• Each point the spread on the parlay card differs from the up-to-date line improves the bettors’ odds. Load parlay cards up with enough of these games with stale numbers, and the odds can be flipped in your favor.

Easy enough, right? Not exactly.

Casinos aren’t built on letting advantage players such as Cowboy Erik bludgeon their bottom lines. Bookmakers fight back, sometimes eliminating games with stale numbers from being eligible to bet on the cards, requiring supervised approval for any cards over certain amounts or outright refusing to take the wagers altogether. It is perfectly legal for sportsbooks to refuse service to bettors. It doesn’t stop bettors from trying, though.

Sneaky bettors target the graveyard shift or wait until the Saturday morning rush to see if they can catch a ticket writer in a hurry. They’ll put in parlay cards for varying amounts just to see how much they can bet without having to go through the approval process. They like to hop around from one betting window to the next, testing ticket writers while employing techniques to distract them. Cowboy Erik, for example, has been known to bet a card and give it to the teller as a tip — anything to get on their good side.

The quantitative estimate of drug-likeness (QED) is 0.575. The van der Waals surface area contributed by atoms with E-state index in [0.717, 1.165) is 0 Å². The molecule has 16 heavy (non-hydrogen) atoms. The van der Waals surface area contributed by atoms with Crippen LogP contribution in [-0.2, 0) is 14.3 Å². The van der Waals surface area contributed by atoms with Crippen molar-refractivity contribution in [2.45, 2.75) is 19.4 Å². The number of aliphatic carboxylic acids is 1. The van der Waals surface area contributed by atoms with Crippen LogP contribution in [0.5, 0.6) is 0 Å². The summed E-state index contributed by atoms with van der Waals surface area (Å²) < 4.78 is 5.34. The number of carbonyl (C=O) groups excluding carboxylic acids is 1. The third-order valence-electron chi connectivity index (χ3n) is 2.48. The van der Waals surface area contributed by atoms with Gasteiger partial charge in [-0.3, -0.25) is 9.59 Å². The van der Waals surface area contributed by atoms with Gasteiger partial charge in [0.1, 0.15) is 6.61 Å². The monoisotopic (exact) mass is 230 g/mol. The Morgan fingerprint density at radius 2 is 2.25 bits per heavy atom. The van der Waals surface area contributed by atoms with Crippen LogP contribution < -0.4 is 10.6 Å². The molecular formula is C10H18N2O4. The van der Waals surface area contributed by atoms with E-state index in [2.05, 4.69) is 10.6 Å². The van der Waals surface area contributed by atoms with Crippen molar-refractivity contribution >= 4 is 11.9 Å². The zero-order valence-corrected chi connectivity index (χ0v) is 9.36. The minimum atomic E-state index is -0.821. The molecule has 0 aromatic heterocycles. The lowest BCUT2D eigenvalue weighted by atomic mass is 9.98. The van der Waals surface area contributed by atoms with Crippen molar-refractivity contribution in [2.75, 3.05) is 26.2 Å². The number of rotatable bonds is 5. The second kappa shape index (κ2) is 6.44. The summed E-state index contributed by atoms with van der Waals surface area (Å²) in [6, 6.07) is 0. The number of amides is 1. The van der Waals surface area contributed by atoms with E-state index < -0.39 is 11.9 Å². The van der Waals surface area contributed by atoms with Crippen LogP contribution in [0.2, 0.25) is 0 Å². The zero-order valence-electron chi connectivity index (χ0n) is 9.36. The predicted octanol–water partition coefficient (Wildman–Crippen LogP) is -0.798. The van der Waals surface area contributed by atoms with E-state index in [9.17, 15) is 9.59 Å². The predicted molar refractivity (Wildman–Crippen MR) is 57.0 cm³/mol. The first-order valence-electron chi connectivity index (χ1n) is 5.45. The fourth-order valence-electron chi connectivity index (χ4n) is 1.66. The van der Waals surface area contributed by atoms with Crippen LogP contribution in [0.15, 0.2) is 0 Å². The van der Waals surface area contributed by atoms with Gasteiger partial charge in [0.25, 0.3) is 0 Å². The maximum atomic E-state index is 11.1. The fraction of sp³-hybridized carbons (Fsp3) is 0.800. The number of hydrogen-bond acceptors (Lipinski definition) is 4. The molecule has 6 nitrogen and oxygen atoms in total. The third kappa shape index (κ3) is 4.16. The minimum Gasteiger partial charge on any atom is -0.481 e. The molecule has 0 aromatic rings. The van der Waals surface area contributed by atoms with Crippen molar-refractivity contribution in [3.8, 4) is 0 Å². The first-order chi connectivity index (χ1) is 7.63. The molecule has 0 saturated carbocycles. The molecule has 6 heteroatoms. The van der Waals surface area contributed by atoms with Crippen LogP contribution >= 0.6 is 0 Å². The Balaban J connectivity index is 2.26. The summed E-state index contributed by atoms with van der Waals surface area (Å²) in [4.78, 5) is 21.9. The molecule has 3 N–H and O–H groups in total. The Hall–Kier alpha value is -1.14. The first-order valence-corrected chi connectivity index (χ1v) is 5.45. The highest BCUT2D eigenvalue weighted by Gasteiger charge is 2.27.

It turns into a bookie-vs.-bettor, cat-and-mouse game that some sportsbooks no longer want to play. Ultimately, it might spell the end of the traditional parlay card, leaving wiseguys with one fewer hustle in their repertoire.


Cowboy Erik in action

Cowboy Erik drives quickly and aggressively. He boasts of knowing the quickest routes from one Las Vegas sportsbook to the next and the best parking spots to get in and out of casinos efficiently.

He’s single, and his dog, Wimbledon, normally rides shotgun on his adventures. Tonight, Cowboy Erik is stuck with me.

The first stop is the South Point Casino, an off-the-strip joint with a popular 24-hour sportsbook. Cowboy hat on, Erik strolls past a renowned hot dog cart and moseys over to a side wall next to the betting counter where the parlay cards are. He grabs a dozen cards and heads to the back bar to get to work.

For 15 minutes, he scours the numbers, comparing the point spreads on the cards to the current lines at an influential offshore sportsbook on his phone.